Probably that innovation processes are much more complex and challenging than I imagined beforehand. It is not simply enough to have a good idea – you also need to think thoroughly through the possible usage cases, target groups, the value creation, in addition to the system design itself. Nevertheless, parts of the innovation process can be compromised into a single week and still produce good results. This provided me with a method and toolkit that I am sure I will bring with me into my future career.

Everyone has the opportunity act as the group’s leader for a designated day, providing you with valuable insight into team-work management and challenges, which are crucial for your future career. Moreover, getting the opportunity to work on a real-life case challenge for a global company, with the input from industry experts, is a really inspiring factor. It is probably the best academic learning experience I have had so far during my studies!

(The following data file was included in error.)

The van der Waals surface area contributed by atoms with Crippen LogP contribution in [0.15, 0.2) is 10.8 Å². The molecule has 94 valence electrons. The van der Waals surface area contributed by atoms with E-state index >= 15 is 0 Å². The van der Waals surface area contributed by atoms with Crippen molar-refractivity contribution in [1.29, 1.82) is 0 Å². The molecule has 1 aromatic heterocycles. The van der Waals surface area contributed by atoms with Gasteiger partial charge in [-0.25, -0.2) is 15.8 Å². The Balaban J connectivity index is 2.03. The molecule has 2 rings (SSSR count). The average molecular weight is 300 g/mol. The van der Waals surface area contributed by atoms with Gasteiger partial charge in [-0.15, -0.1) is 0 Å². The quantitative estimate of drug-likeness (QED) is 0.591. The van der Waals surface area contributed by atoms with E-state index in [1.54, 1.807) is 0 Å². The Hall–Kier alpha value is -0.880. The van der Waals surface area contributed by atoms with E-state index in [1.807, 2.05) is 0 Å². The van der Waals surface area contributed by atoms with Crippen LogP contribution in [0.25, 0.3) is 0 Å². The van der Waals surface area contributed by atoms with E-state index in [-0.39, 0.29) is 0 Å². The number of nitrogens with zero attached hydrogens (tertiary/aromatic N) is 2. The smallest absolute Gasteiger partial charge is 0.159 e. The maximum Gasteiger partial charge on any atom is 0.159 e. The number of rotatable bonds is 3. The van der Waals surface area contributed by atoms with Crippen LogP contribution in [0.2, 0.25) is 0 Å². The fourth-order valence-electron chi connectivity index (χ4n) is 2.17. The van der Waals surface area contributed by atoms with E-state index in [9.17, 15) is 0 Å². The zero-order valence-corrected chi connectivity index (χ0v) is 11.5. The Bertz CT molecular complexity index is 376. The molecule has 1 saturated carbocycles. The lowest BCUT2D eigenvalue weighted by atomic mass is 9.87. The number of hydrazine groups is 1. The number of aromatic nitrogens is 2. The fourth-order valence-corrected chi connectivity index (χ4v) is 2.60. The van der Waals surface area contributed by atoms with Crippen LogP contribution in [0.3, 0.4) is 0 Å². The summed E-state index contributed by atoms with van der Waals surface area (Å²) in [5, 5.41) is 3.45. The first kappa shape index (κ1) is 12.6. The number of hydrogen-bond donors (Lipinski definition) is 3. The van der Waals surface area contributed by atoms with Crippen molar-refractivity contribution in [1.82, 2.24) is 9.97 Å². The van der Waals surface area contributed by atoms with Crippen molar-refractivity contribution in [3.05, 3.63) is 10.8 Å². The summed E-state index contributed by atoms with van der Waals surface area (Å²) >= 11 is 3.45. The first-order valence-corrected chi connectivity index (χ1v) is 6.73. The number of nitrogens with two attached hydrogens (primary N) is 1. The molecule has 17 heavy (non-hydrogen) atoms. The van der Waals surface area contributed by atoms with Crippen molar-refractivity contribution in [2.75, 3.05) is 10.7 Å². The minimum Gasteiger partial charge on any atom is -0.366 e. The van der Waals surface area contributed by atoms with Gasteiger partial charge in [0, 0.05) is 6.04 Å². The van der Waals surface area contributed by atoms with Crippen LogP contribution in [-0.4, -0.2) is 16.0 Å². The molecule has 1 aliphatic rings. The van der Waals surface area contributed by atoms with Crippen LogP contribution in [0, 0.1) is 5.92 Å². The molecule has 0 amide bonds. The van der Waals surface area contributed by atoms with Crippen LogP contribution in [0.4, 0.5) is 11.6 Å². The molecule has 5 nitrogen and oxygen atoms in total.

We all got together and celebrated with a big party on the Friday – it is important to celebrate after a week with hard work!

IMG_7499 resized

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Timo Fuhrmann, 2017-18 MISDI student from Germany:timo

Do you have any advice for future students about Sprint Week?

Before the Sprint Week, I would definitely recommend students read the book, Sprint: How to Solve Big Problems and Test New Ideas in Just Five Days on which the project was based. It gives you a comprehensive overview and explains in detail the tasks that have to be done during the week.

The outcomes were very diverse among the 18 groups that took part in the Sprint as everyone approached the problem in a different way, leading to interesting products. My group worked on a mobile app and a smart card to unify payment and authentication. Other groups focused more on the payment aspect and also trying to approach new markets.

What did you find most challenging about the week?